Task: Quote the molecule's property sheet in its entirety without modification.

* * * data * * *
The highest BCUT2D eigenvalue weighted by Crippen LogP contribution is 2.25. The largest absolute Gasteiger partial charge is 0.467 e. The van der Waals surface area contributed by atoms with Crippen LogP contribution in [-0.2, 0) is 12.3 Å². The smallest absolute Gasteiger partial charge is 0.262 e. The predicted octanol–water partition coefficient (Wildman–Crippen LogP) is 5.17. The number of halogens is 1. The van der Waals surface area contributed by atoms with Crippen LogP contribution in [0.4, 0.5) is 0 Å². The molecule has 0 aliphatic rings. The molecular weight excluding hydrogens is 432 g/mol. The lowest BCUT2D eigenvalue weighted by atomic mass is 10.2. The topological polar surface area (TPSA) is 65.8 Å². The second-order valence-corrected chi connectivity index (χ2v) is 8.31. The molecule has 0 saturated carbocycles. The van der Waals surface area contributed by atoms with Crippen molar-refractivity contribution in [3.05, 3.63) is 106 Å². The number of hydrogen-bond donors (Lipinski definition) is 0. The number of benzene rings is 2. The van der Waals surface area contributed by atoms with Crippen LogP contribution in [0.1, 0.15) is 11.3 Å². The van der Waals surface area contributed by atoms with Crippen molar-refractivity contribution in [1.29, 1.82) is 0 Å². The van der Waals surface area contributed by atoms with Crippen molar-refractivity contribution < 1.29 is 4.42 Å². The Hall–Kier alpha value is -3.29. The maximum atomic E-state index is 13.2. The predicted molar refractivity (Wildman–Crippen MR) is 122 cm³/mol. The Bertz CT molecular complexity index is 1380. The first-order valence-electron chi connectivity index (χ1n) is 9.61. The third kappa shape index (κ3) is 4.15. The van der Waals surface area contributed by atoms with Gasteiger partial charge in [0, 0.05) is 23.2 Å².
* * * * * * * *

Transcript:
The highest BCUT2D eigenvalue weighted by Crippen LogP contribution is 2.25. The largest absolute Gasteiger partial charge is 0.467 e. The van der Waals surface area contributed by atoms with Crippen LogP contribution in [-0.2, 0) is 12.3 Å². The smallest absolute Gasteiger partial charge is 0.262 e. The predicted octanol–water partition coefficient (Wildman–Crippen LogP) is 5.17. The number of halogens is 1. The van der Waals surface area contributed by atoms with Crippen LogP contribution in [0.4, 0.5) is 0 Å². The molecule has 0 aliphatic rings. The molecular weight excluding hydrogens is 432 g/mol. The lowest BCUT2D eigenvalue weighted by atomic mass is 10.2. The topological polar surface area (TPSA) is 65.8 Å². The second-order valence-corrected chi connectivity index (χ2v) is 8.31. The molecule has 0 saturated carbocycles. The van der Waals surface area contributed by atoms with Crippen molar-refractivity contribution in [3.05, 3.63) is 106 Å². The number of hydrogen-bond donors (Lipinski definition) is 0. The number of benzene rings is 2. The van der Waals surface area contributed by atoms with Crippen LogP contribution in [0.1, 0.15) is 11.3 Å². The van der Waals surface area contributed by atoms with Crippen molar-refractivity contribution in [1.29, 1.82) is 0 Å². The van der Waals surface area contributed by atoms with Crippen molar-refractivity contribution < 1.29 is 4.42 Å². The Hall–Kier alpha value is -3.29. The maximum atomic E-state index is 13.2. The predicted molar refractivity (Wildman–Crippen MR) is 122 cm³/mol. The Bertz CT molecular complexity index is 1380. The first-order valence-electron chi connectivity index (χ1n) is 9.61. The third kappa shape index (κ3) is 4.15. The van der Waals surface area contributed by atoms with Gasteiger partial charge in [0, 0.05) is 23.2 Å².